My in-laws bought my daughter a Chinese book a while ago that had the story of Cinderella in it. Although she couldn't say the name for a while (she just said, "'Bella"), she really enjoyed listening to it.
Finally, I went and got the movie for her, and we watched it over the weekend. It surprised me greatly, but I didn't recognize any of it (other than the story itself, of course).
A number of things struck me about it. One, and I'm sure I must have heard this before, somewhere: it's downright anti-feminist. "Just be nice, and wish for the best, and a Prince will sweep you off your feet, and carry you to happiness." Not really a nice message, other than the 'being nice' part. Nothing about doing something to actively improve your lot in life. "Just sit back, and someone will wave a magic wand, and your life will become grand". That's just total bollucks. It might not be impossible, but the likelihood is so small that it's downright stupid to live your life that way.
Two, there's no actual character growth in the story. Cinderella ends the same way she started, just in different circumstances.
Three, the stepmother was downright evil, and stupid, at that. She didn't even do a good job pushing for her daughters' advancement. When she figured out who Cinderella was, she really should have been nice to her. Even if Cinderella was going to snag the top prize, being around the royal court (which could happen if Cinderella forgave her past indignities, and which wouldn't happen with the way the actual movie turned out) would put her daughters in the way of other nobles.
I was looking for the original story just before writing this, and had thought it came from the Brothers Grimm's collection. But it wasn't there (other than a reference to the character in Mother Holle), so I followed up on the credit in the movie to Charles Perrault.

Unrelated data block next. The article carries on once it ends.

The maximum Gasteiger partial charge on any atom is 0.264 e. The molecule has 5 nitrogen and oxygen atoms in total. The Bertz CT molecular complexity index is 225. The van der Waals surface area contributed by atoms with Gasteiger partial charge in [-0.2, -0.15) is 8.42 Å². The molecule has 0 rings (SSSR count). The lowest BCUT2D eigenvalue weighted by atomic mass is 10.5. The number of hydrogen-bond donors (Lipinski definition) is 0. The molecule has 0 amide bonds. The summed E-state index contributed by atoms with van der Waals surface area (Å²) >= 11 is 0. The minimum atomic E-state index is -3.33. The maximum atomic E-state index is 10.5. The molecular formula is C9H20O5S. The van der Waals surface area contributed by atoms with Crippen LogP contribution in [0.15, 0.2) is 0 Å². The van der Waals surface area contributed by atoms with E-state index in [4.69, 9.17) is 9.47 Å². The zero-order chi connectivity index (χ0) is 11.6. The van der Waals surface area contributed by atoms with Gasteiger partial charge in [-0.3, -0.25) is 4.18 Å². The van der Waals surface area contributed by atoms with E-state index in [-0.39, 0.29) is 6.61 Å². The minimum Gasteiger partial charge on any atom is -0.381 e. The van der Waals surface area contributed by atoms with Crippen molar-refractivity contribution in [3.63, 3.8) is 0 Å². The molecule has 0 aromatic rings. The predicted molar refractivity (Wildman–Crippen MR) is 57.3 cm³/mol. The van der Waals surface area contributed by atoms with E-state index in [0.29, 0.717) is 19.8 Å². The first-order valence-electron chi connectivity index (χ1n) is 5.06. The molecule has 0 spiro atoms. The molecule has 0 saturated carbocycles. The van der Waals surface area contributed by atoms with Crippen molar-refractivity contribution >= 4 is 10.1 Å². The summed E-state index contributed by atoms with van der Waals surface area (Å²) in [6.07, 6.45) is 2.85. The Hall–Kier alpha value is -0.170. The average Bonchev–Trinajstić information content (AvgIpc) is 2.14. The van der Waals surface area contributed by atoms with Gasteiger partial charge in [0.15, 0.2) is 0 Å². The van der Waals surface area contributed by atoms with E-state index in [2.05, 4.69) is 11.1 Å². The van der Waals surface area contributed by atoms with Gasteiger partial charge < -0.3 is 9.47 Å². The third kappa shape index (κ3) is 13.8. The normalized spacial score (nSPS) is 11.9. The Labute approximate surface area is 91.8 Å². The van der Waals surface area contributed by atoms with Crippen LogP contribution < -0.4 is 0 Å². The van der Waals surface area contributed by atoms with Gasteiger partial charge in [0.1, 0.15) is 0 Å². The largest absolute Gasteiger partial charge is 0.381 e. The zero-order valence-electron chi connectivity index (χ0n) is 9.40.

I was curious because I'd heard that the original was much bloodier (a friend, many years ago, described one of the stepsisters cutting off her heel to try to fit into the slipper, but being given away by the blood), and a little more involuted (the prince spreading pitch on the stairs to keep her from getting away; I think I got this idea from Sondheim's Into the Woods). Also, it seemed likely that the Chinese book was based on the Disney story, rather than the original. Certainly so, if those items I mentioned were there.
In any event, the original wasn't bloody, and the Chinese book probably was based on Disney, rather than Perrault. But the differences between the 17th and 20th centuries are certainly interesting. The father remaining alive, for instance. The stepmother being pretty much a non-character. The creation of relationship with the animals. The compression of the meeting of Cinderella and the Prince into one evening. The lack of re-appearance of the fairy godmother. The stepsisters not being quite as willfully cruel, but merely uncaring. And, as made a lot of sense to me when I mentioned the stepmother's stupidity, Cinderella's charity toward those stepsisters at the end.
I'm kind of curious about how it was reviewed when it first came out. I should dig up the New Yorker, and see what it says (and man, I shouldn't have bought that new, should I?).